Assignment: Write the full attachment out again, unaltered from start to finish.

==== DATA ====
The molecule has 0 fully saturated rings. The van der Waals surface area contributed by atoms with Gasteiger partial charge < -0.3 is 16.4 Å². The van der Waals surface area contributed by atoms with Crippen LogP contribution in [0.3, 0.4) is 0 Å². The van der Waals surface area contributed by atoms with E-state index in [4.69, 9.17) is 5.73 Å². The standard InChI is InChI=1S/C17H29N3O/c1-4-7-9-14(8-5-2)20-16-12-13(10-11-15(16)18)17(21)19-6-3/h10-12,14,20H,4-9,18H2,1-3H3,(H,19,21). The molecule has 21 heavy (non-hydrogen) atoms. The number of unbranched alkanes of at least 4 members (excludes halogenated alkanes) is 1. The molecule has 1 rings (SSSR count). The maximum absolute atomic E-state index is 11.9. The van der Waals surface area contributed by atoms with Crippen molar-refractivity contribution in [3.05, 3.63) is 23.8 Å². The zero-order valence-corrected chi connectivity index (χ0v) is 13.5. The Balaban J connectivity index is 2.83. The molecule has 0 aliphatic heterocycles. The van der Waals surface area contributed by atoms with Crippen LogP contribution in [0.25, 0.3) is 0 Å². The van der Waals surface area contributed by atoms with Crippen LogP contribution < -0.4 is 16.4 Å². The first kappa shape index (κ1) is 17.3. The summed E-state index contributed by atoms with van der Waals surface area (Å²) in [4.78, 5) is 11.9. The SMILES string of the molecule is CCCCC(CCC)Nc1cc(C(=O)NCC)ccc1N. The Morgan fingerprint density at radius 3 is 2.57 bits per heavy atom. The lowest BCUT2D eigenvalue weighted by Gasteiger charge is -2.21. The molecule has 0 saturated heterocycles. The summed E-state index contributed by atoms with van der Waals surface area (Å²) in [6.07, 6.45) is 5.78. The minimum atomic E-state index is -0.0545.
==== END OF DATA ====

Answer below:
The molecule has 0 fully saturated rings. The van der Waals surface area contributed by atoms with Gasteiger partial charge < -0.3 is 16.4 Å². The van der Waals surface area contributed by atoms with Crippen LogP contribution in [0.3, 0.4) is 0 Å². The van der Waals surface area contributed by atoms with E-state index in [4.69, 9.17) is 5.73 Å². The standard InChI is InChI=1S/C17H29N3O/c1-4-7-9-14(8-5-2)20-16-12-13(10-11-15(16)18)17(21)19-6-3/h10-12,14,20H,4-9,18H2,1-3H3,(H,19,21). The molecule has 21 heavy (non-hydrogen) atoms. The number of unbranched alkanes of at least 4 members (excludes halogenated alkanes) is 1. The molecule has 1 rings (SSSR count). The maximum absolute atomic E-state index is 11.9. The van der Waals surface area contributed by atoms with Crippen molar-refractivity contribution in [3.05, 3.63) is 23.8 Å². The zero-order valence-corrected chi connectivity index (χ0v) is 13.5. The Balaban J connectivity index is 2.83. The molecule has 0 aliphatic heterocycles. The van der Waals surface area contributed by atoms with Crippen LogP contribution in [0.25, 0.3) is 0 Å². The van der Waals surface area contributed by atoms with Crippen LogP contribution < -0.4 is 16.4 Å². The first kappa shape index (κ1) is 17.3. The summed E-state index contributed by atoms with van der Waals surface area (Å²) in [4.78, 5) is 11.9. The SMILES string of the molecule is CCCCC(CCC)Nc1cc(C(=O)NCC)ccc1N. The Morgan fingerprint density at radius 3 is 2.57 bits per heavy atom. The lowest BCUT2D eigenvalue weighted by Gasteiger charge is -2.21. The molecule has 0 saturated heterocycles. The summed E-state index contributed by atoms with van der Waals surface area (Å²) in [6.07, 6.45) is 5.78. The minimum atomic E-state index is -0.0545.